So there you go.  If I thought of this technique myself and Barley Brown's thought of it themselves, what's the likelihood that it really only dates back a decade?  Like so many practices in the art of brewing, one should always be suspicious of claims of innovation.  My guess is that this has been done from time to time across the millennia.  I mean, German brewers used to add chimney soot to beer, so how would this have escaped their notice?

Nevertheless, it's obviously more than PR gloss.  The IPA era extends back about twenty years, and over that period, breweries have gone from hyper-bitter beers to hyper-juicy beers, shifting the moment they added the hops from earlier to later.  Hop bursting describes a technique that is the ultimate terminus of that trend, when no (or very few) early hops are used.  It's a useful term, and I suspect it describes a technique that will come into regular use in the coming years.

In Part 2 tomorrow, I'll describe some of the ways breweries are implementing hop bursting in their beers. 


  1. GoodLife Brewing here in Bend (est. 2011) has been doing "hop bursting" since day 1. I always kind of thought it an odd term for basically late-addition/hopback hopping too; pretty sure no actual hops have been "burst" in the process. :)

  2. Widmer has used a similar technique for a long times as well. (Broken Halo I think had about 90+% of the hops in the whirlpool/hopback). According to Rob Widmer "No one ever complained an IPA had too much hop aroma. People complain when it's too bitter." (One of my favorite beer quotes). You get tons of hop flavor/aroma this way, but because you need tons of hops to do it, I wouldn't be surprised to see shortages of some varieties like Amarillo, Simcoe, Meridian. etc as more brewers start to use this technique. (Sorry if this double posted - I think it ate my previous reply...)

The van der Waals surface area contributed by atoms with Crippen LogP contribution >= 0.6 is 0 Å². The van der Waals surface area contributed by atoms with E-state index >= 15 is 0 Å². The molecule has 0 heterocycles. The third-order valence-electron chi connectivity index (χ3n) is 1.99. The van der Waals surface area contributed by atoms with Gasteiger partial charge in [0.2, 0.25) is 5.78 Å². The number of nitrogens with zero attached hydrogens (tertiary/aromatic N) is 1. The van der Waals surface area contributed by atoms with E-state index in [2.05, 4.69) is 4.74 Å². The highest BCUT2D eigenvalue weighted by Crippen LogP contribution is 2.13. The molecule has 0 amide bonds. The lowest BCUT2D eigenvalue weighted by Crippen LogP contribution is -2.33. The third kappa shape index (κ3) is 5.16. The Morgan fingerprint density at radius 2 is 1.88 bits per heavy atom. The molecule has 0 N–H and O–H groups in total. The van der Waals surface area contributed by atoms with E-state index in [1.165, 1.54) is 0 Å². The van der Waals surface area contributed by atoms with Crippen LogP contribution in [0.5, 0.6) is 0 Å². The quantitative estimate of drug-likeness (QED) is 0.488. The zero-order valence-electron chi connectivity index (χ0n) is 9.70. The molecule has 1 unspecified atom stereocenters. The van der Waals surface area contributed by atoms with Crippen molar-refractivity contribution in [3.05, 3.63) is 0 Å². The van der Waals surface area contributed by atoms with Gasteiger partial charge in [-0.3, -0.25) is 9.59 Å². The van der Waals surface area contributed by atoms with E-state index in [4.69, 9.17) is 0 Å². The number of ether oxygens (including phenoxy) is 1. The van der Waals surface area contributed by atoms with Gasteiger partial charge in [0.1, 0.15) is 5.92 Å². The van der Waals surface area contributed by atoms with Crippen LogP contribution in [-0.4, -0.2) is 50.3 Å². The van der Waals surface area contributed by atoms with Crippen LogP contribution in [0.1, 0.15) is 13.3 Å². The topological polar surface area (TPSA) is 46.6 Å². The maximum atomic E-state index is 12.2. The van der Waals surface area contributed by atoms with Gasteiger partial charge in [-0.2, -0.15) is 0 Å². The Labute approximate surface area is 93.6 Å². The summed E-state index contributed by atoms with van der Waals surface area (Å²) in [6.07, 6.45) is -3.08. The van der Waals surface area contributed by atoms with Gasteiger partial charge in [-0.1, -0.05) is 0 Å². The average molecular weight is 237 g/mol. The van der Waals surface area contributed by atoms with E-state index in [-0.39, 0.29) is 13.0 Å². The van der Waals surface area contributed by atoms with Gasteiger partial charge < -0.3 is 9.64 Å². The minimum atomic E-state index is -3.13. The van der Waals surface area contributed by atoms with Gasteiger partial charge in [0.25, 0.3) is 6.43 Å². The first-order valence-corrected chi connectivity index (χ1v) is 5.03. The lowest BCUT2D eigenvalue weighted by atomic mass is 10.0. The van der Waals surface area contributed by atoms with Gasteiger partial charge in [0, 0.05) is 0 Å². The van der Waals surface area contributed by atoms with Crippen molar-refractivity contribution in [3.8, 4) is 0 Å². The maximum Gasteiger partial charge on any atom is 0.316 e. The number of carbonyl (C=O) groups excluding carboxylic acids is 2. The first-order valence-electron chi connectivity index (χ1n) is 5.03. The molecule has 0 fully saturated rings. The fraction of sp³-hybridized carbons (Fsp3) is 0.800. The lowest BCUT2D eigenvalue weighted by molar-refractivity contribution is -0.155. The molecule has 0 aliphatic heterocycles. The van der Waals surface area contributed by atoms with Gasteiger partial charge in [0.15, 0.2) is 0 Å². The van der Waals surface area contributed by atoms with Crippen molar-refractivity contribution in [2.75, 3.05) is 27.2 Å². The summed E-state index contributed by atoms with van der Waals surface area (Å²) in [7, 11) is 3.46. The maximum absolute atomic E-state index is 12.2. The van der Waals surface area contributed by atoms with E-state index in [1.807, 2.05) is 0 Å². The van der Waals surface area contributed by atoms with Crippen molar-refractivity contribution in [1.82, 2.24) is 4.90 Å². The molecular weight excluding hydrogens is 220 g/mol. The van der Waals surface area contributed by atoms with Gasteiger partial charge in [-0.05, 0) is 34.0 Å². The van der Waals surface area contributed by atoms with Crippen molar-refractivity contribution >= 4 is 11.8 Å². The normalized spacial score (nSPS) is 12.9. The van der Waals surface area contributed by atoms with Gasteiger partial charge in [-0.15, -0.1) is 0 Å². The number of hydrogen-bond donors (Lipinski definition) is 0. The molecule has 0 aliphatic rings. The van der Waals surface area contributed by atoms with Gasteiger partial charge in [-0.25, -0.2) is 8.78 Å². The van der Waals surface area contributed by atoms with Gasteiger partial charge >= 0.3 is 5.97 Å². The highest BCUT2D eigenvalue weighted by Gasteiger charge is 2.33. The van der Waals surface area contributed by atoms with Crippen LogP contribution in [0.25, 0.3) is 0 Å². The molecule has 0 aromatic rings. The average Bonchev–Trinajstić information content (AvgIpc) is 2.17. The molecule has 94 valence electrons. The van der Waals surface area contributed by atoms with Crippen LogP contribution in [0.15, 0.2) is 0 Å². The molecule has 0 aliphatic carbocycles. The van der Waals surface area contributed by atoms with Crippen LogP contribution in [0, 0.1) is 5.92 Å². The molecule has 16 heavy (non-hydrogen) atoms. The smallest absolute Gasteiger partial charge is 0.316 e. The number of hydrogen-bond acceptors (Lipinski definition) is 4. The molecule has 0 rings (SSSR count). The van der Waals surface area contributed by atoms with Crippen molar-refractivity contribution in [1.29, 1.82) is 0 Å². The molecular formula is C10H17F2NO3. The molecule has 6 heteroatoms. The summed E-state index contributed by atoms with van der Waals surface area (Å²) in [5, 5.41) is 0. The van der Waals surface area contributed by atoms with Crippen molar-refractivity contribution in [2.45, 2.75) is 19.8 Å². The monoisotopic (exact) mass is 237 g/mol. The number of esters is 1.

3. You'll notice that Jamil's article that you point to actually credits AleSmith:

    "I first learned how far some brewers were pushing late hopping while drinking a pint of AleSmith's Evil Dead Red with owner/brewer Peter Zien."

    Of course, everybody who works at AleSmith started as a homebrewer.

  4. I think Crooked Stave uses only this method (read it on their blog). And to be fair, Stone's marketing contains so much hype it's hard to to think it's nonsense

  5. Share the recipe for your "Perfect Pale Ale"? :) Or is it like mine, always changing in search of?

    I picked up some of the Go To this weekend and wow...WOW. The aroma, hop flavor, and bitterness are huge, but balanced against the tiny 4.5% ABV and light malt. It's a delight to drink.

  6. Not a lot to share. Pilsner malt and wheat, because I am not really in the heavy caramel soup camp like most of the rest of the west coast. Everything else is hops, and I have been tinkering with blends and schedules each year. One thing I learned last year was that Amarillo hops vary pretty markedly year to year, and I probably won't be relying on them as heavily henceforth. Oh, and American Ale II (Anchor LIberty), because it gives more esters than Chico, but still finishes out really dry.

  7. I've done the 2-row and Vienna only pale ales; which I enjoy, but with a highly attenuative yeast and 40 IBU bittering hop charge they tend to turn into thin hoppy water. Good...almost IPA, but as I expanded my taste I wanted more depth. This was my push against the boring carmel soup pale ale that has no hops.

    Thanks for the AAII tip; never tried it. I know Liberty is quite dry...loved that beer when I drank it fresh on the West Coast a long while back. Can't say the same about it's shelf-aged East Coast version.

    I think this spring and summer might be about Pale Ales for my homebrewing endeavors. A great style that goes both ways. Thanks for the engaging conversation!

  8. Funny thing, I googled hop blasting, and google corrected me to hop bursting. I was looking it up because of Stone as well; but it's something that I used in low gravity IPA in my homebrew before I read heard about Stone's. Pay attention to the AAU and the boil time, and you can get a 40-50 IBU beer with intense hop aroma and flavor against a fine malt backbone.
    Guess I gotta try Stone's now.